In December 1973, several months into the Arab oil embargo and the ensuing energy crisis that wrought havoc through­out the country, reports began to reach the New York Times of an unusually high num­ber of oil tankers massing offshore.

The implication, which came to be accepted by the press not only in New York but throughout the country as the truth, was that the tankers were waiting offshore for oil prices to rise before they unloaded their cargoes.

When the media questioned the oil companies on this, their spokesmen denied the rumors. There was nothing to be gained by such tactics, they said, because under American price control laws the shippers were limited to a sale price based on what they had paid for the oil. In other words, the US price of the oil was fixed at the moment the ship was loaded.

Not only that, but the cost of keeping a tanker at sea was far greater than any profit the oil companies might hope to make. Never­theless, the mythical tankers grew to be treat­ed as fact by the media, and several stories - all of them damaging to the reputation of the oil companies involved - appeared to perpetuate the rumor.

Herb Schmertz, at that time vice-president of public ­affairs at the Mobil Corporation—currently president of consulting firm—that bears his name, was of the PR men involved, and who failed to persuade the media, despite all the evidence, that the story they thought was so hot was, in fact, not only untrue but absurd.

"In recent years the press has grown increasingly adversarial towards the peo­ple or institutions it covers," says Schmertz. "Business has two choices: it can allow the press to do whatever it wants or it can confront the press when confrontation is necessary."

The majority of public relations profes­sionals (particularly in agencies) choose the former path. Indeed, many declined to be interviewed for this article and those who were talked more about conciliation and maintaining a good relationship with the media than about other options open to corporations. Even now, 16 years on, the Schmertz approach—which led to Mobil's PR department being named one of the worst in the country by journalists—is highly unpopular.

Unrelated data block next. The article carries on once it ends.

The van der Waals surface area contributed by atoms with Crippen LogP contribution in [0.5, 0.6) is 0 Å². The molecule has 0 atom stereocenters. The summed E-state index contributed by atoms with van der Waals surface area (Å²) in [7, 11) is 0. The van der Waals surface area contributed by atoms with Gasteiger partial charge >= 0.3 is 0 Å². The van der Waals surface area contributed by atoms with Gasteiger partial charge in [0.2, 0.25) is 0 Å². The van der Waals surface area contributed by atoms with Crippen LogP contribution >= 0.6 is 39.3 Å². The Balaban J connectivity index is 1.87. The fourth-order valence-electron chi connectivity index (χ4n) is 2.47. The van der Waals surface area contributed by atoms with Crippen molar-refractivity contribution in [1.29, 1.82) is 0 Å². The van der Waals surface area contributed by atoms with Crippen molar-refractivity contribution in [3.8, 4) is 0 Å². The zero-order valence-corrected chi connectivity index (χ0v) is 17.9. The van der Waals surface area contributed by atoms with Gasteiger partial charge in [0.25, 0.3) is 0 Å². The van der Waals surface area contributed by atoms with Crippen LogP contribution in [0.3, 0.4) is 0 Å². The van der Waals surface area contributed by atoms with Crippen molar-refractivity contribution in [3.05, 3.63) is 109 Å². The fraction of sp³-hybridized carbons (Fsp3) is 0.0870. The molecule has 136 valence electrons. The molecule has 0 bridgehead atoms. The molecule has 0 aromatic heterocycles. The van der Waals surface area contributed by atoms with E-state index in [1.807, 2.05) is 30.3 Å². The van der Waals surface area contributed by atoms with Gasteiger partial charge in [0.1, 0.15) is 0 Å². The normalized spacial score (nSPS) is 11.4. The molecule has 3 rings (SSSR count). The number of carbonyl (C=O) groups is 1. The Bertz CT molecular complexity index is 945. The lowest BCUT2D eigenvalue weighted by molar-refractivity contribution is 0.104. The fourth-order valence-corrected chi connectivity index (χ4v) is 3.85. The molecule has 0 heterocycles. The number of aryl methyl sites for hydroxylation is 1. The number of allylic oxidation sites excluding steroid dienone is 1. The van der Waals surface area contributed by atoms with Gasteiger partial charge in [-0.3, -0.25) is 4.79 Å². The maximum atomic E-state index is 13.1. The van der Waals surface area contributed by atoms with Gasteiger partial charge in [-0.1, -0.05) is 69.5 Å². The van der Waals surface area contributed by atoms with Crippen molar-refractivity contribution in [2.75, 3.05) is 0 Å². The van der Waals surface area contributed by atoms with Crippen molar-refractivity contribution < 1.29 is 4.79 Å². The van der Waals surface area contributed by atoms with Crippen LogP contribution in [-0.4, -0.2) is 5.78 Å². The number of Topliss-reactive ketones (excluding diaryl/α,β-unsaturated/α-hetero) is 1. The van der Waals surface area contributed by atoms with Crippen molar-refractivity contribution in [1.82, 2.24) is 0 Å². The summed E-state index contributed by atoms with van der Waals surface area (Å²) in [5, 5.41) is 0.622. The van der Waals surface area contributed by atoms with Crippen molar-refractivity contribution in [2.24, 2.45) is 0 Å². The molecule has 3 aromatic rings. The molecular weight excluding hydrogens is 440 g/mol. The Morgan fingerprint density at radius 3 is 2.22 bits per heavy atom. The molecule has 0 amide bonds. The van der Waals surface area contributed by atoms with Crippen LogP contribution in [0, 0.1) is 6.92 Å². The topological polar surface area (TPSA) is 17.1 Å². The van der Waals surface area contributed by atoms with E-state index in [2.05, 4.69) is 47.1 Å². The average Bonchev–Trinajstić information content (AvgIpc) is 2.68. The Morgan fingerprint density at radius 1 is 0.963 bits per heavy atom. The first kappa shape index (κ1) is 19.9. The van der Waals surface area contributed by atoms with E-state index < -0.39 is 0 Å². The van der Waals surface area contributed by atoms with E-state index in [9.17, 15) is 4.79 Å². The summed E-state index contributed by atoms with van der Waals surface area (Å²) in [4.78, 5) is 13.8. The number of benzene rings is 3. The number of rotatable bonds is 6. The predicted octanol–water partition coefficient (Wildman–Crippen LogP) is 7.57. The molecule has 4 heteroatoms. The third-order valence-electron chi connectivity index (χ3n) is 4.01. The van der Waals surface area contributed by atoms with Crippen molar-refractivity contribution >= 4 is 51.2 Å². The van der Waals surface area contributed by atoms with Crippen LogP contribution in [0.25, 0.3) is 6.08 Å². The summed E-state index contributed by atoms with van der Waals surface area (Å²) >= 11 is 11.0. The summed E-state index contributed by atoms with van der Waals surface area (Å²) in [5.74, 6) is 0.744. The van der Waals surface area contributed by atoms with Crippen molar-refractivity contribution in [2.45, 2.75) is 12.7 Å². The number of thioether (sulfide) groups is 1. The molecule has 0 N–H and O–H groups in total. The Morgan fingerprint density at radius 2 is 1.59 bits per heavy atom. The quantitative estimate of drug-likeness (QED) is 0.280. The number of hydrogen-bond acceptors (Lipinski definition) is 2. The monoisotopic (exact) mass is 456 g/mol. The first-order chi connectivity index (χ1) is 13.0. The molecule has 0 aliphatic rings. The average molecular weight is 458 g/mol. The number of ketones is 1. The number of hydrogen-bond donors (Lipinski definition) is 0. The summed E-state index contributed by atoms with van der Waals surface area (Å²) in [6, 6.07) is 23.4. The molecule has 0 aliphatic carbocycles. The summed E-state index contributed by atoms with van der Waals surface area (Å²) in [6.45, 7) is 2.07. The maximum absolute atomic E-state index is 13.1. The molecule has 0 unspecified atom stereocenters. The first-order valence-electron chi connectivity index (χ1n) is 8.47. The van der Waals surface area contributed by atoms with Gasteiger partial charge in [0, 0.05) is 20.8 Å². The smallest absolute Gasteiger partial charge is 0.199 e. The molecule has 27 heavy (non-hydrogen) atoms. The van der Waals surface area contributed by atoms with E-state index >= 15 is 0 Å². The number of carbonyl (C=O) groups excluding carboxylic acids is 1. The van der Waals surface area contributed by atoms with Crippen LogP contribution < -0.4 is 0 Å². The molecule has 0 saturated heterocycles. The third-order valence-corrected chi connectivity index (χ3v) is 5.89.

Nevertheless, confrontation was the route Schmertz and Mobil frequently fol­lowed, even taking on the might of The Wall Street Journal.

"The Journal opted for a style of jour­nalism whose main interest is to increase circulation," he said at the time. "In recent years the paper has shown itself to be more interested in the gossip of busi­ness than in the business of business."

He was most disturbed by the verdict of the Journal's editor after a senior Mobil executive won a libel case against the Washington Post. The editor described it as "a sad commentary on our times that a jury should find for an oil company against a newspaper."

"That statement reveals a shocking bias," Schmertz said in his book, Goodbye to the Low Profile. "He seemed to be say­ing that oil companies are so venal and so inherently evil that no matter what a newspaper says about them they should never prevail in a court of law."

Of course, most journalists do not deliberately set out to attack business and distort the facts. However, it is sufficiently widespread that a 1987 survey by Egon Zendher International revealed that 59% of senior executives agreed with the statement that: "If I talk to the press, I almost invariably get misquoted."

Almost 90% felt that "the general press does not understand business problems"; but at the same time, more than half admitted that business leaders themselves were not effective in dealing with the press; and 42% agreed that reporters had good reason to be wary of the information it got from business.

The survey reveals the three main rea­sons why errors occur in business report­ing, other than the simple possibility that the journalist made a mistake.

The first, and undoubtedly the most common, is that business leaders them­selves do not fully understand the requirements of the media. While most corporate leaders have extensive experi­ence of financial management and indus­trial relations, few are familiar with the behavior and techniques of the press. Faced wit h a tough line of questioning, therefore, they react by either shooting off at the mouth or refusing to comment. Neither reaction is likely to promote posi­tive media coverage.